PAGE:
Gapers Block has ceased publication.

Gapers Block published from April 22, 2003 to Jan. 1, 2016. The site will remain up in archive form. Please visit Third Coast Review, a new site by several GB alumni.
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Tuesday, March 5

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nic / May 27, 2003 9:34 AM

Its worth seeing for the choreography and fighting alone - aswell as the car chase!

However, the thin story (with its gaping holes) and horribly contrived love affair between Neo and Trinity really brings the atmosphere of the movie down.

I would recommend people see it - if only to make their own minds up...but the 10 minute stupid dance scene and Morpheus' horrible self-righteous speech really set tone for the movie when they weren't fighting or blowing things up...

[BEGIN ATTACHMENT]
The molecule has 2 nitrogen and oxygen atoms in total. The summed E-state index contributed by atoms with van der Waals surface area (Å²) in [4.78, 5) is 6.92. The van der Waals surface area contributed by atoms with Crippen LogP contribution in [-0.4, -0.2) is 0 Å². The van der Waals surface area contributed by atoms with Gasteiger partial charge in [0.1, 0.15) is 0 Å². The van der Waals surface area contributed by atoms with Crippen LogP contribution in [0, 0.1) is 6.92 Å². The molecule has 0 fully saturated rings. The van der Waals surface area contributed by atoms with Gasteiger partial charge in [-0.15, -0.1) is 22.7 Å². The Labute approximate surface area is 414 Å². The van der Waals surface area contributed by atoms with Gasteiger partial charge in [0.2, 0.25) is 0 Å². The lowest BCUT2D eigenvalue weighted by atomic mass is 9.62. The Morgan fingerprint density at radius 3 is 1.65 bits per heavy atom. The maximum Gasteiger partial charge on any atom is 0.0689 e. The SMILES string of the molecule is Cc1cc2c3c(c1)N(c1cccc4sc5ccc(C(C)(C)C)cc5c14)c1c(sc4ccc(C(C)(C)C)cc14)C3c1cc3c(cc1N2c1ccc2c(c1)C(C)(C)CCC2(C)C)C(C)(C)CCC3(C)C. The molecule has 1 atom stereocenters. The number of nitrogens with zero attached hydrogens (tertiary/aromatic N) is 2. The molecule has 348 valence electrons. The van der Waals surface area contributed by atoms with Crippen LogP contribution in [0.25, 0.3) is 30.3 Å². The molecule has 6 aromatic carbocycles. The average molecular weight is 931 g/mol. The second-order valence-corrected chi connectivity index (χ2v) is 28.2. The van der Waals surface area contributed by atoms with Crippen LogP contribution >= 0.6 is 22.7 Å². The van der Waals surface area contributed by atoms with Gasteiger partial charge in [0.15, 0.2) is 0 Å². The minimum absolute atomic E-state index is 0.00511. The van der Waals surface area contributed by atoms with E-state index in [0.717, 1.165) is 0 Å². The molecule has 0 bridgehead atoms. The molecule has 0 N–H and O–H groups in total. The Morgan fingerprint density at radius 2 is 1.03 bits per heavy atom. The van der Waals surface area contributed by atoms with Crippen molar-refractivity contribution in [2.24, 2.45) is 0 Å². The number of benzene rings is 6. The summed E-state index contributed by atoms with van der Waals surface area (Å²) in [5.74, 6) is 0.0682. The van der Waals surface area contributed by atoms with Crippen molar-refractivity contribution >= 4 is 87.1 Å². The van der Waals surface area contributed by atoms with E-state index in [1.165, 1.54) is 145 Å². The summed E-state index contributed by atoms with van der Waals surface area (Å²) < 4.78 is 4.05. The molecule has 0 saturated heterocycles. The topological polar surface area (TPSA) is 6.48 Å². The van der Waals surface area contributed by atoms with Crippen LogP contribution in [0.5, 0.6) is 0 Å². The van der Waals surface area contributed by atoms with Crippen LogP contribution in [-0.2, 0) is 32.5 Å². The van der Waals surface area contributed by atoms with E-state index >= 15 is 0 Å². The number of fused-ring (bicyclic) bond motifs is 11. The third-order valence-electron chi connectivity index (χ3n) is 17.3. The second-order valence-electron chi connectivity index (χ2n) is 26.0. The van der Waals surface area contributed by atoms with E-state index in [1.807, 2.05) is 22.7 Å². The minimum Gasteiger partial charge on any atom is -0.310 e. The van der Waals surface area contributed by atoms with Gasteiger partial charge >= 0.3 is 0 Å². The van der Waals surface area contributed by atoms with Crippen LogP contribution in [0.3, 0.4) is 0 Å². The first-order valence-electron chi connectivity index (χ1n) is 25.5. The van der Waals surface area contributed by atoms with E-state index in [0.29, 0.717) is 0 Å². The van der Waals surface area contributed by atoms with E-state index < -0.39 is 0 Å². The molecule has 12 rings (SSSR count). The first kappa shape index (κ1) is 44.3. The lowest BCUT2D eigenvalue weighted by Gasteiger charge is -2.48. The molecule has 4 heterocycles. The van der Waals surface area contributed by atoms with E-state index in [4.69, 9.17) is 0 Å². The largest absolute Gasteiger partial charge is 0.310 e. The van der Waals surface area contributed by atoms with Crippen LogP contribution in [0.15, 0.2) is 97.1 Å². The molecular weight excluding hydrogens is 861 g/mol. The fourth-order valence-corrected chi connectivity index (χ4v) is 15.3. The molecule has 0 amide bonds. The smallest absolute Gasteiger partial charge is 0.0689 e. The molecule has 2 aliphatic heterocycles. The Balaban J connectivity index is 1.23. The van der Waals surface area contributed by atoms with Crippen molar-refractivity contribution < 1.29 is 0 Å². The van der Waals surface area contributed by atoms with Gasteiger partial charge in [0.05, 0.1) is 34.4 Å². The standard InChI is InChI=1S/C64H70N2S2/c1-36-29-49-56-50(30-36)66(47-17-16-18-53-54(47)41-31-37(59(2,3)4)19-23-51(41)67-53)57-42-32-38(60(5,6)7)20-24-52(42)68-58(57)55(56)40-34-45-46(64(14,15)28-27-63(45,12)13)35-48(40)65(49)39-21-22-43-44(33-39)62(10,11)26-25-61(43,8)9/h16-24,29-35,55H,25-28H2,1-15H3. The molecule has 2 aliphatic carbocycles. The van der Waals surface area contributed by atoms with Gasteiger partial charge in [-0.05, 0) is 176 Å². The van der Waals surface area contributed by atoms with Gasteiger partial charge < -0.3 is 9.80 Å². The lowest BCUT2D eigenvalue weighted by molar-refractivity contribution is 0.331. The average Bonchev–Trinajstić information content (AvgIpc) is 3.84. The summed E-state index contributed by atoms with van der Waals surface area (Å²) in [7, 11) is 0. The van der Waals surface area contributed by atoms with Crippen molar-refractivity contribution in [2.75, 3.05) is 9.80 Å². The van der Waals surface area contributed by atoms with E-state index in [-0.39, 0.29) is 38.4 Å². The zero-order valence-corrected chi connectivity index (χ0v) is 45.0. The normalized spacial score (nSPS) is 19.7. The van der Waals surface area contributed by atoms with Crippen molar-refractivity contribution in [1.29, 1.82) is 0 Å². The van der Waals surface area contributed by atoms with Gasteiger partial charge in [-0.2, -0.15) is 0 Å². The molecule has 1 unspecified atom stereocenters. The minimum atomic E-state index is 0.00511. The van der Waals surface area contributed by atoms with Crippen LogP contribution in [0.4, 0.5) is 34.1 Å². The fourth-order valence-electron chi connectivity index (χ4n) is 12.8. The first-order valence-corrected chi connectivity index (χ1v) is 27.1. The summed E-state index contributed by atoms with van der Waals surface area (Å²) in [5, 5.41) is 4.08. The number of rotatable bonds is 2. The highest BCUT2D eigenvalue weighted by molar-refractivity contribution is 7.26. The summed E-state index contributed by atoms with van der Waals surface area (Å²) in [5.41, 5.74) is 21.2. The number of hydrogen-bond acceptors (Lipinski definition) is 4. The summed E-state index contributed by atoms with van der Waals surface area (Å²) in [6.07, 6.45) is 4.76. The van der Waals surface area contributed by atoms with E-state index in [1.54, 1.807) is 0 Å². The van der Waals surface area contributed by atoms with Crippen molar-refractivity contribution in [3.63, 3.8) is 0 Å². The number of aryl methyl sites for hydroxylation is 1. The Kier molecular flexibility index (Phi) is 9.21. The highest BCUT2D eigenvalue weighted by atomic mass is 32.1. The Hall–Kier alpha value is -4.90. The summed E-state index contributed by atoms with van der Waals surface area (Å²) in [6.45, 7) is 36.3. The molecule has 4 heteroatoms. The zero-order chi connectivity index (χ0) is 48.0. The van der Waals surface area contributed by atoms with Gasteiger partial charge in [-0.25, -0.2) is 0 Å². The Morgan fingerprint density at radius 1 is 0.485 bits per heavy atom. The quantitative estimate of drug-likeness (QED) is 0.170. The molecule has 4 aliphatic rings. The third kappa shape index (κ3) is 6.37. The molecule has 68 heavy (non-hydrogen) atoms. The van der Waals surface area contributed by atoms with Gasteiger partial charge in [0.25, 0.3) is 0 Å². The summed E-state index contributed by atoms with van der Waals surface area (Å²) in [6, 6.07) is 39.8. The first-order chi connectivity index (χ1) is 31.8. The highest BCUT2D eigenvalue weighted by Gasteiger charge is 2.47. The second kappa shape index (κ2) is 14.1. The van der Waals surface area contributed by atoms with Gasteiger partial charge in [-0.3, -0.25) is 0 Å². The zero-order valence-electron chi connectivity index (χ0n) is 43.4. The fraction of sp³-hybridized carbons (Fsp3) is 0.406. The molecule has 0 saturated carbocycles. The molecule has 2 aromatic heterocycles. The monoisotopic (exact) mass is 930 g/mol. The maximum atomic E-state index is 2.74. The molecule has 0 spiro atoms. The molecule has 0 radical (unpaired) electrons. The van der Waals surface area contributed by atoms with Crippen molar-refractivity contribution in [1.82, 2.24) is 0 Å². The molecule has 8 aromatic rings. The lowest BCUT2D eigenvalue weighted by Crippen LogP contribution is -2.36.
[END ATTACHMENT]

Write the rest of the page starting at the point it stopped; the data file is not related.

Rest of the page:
5/10 - Must try harder!

Alex / May 27, 2003 9:56 AM

What a piece of poop! I was so disappointed. It went from being a sleek, smart film (in the first one), to a Hollywood run-of-the-mill action flick without heart or soul.

Hopefully the next one will be better.

Naz / May 27, 2003 10:14 AM

The thing is this: after watching it twice now and spending some time on other sites reading rabid discussions, my mild disappointment turned into a much greater curiosity as I started listening to the doublespeak. I liked Reloaded more so for the dialogue and potential story arcs than the fight scenes this time round.

The questions to be asked now are: is there a matrix within a matrix? (ie. Is Zion the .1% matrix created for the .1% population that reject the 'real world' matrix)

What is Neo now? Man, machine, both? And Smith?

Is the Architect lying or the Oracle, who's fighting for whom and who's really leading the way?

Who is the mother of the Matrix? While it may be apparently clear from what the Architect says, is it really?

And did you stay past the lengthy credits to see the trailer for Revolutions?

kegz / May 27, 2003 10:21 AM